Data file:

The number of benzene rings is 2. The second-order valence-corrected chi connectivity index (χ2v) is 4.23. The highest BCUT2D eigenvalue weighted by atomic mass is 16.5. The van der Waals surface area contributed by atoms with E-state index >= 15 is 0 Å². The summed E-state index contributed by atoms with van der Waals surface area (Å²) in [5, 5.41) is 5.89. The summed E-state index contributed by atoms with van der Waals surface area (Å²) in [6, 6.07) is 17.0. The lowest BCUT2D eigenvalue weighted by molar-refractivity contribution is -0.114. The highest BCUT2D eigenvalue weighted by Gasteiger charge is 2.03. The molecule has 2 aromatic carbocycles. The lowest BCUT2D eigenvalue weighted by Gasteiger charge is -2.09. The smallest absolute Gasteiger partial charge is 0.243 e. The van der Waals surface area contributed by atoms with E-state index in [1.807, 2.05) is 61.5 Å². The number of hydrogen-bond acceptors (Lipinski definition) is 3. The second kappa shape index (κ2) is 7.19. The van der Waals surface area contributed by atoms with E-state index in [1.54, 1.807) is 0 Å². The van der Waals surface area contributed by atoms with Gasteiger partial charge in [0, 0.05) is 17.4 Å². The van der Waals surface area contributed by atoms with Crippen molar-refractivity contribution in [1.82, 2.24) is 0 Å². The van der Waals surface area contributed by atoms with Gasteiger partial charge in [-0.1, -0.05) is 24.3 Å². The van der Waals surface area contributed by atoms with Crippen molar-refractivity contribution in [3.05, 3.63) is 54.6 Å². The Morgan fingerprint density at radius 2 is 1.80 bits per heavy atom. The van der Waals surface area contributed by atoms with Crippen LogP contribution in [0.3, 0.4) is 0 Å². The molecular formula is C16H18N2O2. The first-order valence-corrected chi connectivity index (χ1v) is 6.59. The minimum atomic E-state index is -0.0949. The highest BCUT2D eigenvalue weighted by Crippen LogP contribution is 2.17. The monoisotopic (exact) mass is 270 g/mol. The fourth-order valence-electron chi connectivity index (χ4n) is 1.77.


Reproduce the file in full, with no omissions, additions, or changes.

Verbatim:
The number of benzene rings is 2. The second-order valence-corrected chi connectivity index (χ2v) is 4.23. The highest BCUT2D eigenvalue weighted by atomic mass is 16.5. The van der Waals surface area contributed by atoms with E-state index >= 15 is 0 Å². The summed E-state index contributed by atoms with van der Waals surface area (Å²) in [5, 5.41) is 5.89. The summed E-state index contributed by atoms with van der Waals surface area (Å²) in [6, 6.07) is 17.0. The lowest BCUT2D eigenvalue weighted by molar-refractivity contribution is -0.114. The highest BCUT2D eigenvalue weighted by Gasteiger charge is 2.03. The molecule has 2 aromatic carbocycles. The lowest BCUT2D eigenvalue weighted by Gasteiger charge is -2.09. The smallest absolute Gasteiger partial charge is 0.243 e. The van der Waals surface area contributed by atoms with E-state index in [1.807, 2.05) is 61.5 Å². The number of hydrogen-bond acceptors (Lipinski definition) is 3. The second kappa shape index (κ2) is 7.19. The van der Waals surface area contributed by atoms with E-state index in [1.54, 1.807) is 0 Å². The van der Waals surface area contributed by atoms with Gasteiger partial charge in [0, 0.05) is 17.4 Å². The van der Waals surface area contributed by atoms with Crippen molar-refractivity contribution in [1.82, 2.24) is 0 Å². The van der Waals surface area contributed by atoms with Gasteiger partial charge in [-0.1, -0.05) is 24.3 Å². The van der Waals surface area contributed by atoms with Crippen molar-refractivity contribution in [3.05, 3.63) is 54.6 Å². The Morgan fingerprint density at radius 2 is 1.80 bits per heavy atom. The van der Waals surface area contributed by atoms with Crippen LogP contribution in [0.3, 0.4) is 0 Å². The molecular formula is C16H18N2O2. The first-order valence-corrected chi connectivity index (χ1v) is 6.59. The minimum atomic E-state index is -0.0949. The highest BCUT2D eigenvalue weighted by Crippen LogP contribution is 2.17. The monoisotopic (exact) mass is 270 g/mol. The fourth-order valence-electron chi connectivity index (χ4n) is 1.77.